If you are a student of higher learning it’s important to understand that the majority of your appointments will be scheduled for early in the morning. That means little schedule disruption for our egg donors. Your retrieval day does require you to miss a full day of school or work. In general, most egg donors return to school or work the following day. Serving as an egg donor does require a strict adherence to your schedule of appointments. It requires females who embrace the level of their personal responsibility in the process.
- Does egg donation cost me anything?
Other than your time, No. The prospective parents are take care of costs incurred for both the egg donor and egg donation cycle. These expenses include egg donor compensation, all egg donor medical costs, insurance, attorney fees and travel expenses.
- How much compensation is paid to egg donors?
Egg donors are compensated for their generosity, time and dedication. Egg donor payments can vary with higher fees normally paid to successful prior egg donators.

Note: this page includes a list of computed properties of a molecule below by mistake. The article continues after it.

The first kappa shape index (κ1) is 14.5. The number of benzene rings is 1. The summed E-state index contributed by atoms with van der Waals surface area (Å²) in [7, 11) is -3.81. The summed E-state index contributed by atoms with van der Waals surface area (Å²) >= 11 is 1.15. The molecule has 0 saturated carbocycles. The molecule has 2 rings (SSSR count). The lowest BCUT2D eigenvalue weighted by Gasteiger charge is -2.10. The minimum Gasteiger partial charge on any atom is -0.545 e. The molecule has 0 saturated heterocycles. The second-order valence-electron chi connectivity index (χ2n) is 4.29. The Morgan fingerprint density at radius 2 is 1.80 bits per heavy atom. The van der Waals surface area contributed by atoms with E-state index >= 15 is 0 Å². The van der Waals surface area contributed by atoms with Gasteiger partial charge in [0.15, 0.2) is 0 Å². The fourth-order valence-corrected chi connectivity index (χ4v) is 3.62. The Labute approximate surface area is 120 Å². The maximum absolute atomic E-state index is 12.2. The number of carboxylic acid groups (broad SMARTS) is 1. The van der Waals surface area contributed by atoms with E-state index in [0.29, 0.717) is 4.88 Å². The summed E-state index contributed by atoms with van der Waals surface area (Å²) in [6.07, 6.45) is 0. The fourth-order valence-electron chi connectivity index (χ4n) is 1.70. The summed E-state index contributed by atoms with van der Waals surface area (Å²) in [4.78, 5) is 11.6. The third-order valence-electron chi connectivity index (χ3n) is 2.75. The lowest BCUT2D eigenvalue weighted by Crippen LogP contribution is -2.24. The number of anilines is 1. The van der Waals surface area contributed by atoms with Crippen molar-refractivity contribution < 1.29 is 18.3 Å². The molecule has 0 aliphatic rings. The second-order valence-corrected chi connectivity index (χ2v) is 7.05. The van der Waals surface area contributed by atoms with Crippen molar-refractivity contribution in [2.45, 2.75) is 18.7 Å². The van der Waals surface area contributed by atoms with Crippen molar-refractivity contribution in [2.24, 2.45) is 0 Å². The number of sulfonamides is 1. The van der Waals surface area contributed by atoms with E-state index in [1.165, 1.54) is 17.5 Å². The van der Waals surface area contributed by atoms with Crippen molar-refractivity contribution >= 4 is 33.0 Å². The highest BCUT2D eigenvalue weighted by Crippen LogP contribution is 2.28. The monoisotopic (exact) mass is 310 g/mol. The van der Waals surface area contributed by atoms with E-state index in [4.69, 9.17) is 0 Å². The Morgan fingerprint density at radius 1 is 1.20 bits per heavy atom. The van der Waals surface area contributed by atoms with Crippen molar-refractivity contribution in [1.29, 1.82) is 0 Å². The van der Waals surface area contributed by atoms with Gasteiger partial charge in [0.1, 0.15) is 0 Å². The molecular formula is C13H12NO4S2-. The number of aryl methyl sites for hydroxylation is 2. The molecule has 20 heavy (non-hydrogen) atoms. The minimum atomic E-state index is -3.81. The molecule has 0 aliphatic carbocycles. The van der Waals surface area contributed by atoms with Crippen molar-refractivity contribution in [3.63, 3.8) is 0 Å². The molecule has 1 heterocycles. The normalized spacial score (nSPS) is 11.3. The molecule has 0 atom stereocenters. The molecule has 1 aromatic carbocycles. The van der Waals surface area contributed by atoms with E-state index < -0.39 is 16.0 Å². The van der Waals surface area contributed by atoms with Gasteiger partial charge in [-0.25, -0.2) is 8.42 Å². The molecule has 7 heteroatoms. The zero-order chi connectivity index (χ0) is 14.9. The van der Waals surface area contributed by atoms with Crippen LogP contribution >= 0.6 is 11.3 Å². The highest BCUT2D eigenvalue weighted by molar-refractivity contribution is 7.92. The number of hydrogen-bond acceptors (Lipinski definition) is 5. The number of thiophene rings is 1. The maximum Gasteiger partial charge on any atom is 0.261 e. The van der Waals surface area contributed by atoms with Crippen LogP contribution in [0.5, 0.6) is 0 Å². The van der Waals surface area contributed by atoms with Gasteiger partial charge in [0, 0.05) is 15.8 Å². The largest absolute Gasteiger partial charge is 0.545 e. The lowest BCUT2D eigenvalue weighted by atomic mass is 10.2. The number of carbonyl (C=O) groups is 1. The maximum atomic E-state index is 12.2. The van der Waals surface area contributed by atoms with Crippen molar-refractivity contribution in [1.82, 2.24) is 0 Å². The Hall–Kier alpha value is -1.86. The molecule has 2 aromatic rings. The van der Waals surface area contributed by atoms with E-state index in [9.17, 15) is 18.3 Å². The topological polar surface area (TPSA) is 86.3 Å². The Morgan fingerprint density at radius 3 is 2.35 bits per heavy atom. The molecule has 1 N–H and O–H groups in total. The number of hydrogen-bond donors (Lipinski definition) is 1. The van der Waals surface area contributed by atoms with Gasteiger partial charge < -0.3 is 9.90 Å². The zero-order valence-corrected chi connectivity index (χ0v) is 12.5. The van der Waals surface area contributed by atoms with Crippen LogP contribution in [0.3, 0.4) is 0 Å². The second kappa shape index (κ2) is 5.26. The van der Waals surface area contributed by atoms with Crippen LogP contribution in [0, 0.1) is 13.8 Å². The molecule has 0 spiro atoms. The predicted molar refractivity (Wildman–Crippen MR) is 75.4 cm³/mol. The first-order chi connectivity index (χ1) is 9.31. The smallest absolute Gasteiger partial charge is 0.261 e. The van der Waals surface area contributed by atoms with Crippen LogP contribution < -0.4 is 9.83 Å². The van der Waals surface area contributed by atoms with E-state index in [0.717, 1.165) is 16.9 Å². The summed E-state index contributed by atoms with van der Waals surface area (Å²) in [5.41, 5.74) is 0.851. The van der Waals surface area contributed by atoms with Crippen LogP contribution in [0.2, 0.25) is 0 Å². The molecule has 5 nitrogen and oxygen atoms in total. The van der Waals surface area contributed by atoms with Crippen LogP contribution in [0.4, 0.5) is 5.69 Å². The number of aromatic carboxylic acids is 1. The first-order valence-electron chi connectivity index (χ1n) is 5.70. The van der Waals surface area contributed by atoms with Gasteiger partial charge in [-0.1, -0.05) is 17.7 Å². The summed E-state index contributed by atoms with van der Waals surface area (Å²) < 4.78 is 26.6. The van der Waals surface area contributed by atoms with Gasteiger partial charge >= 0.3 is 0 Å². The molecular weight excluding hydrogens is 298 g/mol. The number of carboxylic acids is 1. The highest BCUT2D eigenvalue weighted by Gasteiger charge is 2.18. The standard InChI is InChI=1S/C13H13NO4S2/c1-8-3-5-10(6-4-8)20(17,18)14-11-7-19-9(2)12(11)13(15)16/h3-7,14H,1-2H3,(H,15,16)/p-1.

- Can I donate eggs if my tubes are tied?
Actually Yes. Eggs are aspirated prior to being released by the body so tied tubes are not a factor.
- What if I am on birth control?/span>
We cannot accept egg donors using Depo-Provera Injections as a form of birth control. Other forms, such as birth control pills, IUD or Nuvo Ring as acceptable.
- What are the medications I must take?
Your New Hope physician will prescribe any stimulation medications for administering. The donor will self-inject three different hormones over the course of approximately 3 weeks. The first prevents ovulation. The second hormone medication stimulates the production of follicles (eggs). Finally, a hormone medication will be given which matures the eggs and induces ovulation.
- Are the medications I take safe?
The medications used for egg donor stimulation are widely utilized and are the result of of rigorous testing for effectiveness and safety.
- How do I give myself injections?
As an egg donor, the New Hope staff will demonstrate and give you instructions to deliver daily injections. All injections are under the skin so they are easy to self-administer. The needles used have are very small and most donor reports little discomfort.
- Will I undergo surgery?
Surgery is not necessary. Eggs are retrieved vaginally with no need for a surgical cut. Sedation is used for the egg donor's comfort. Due to the use of IV sedation, the egg donor is required to have a companion to drive her home.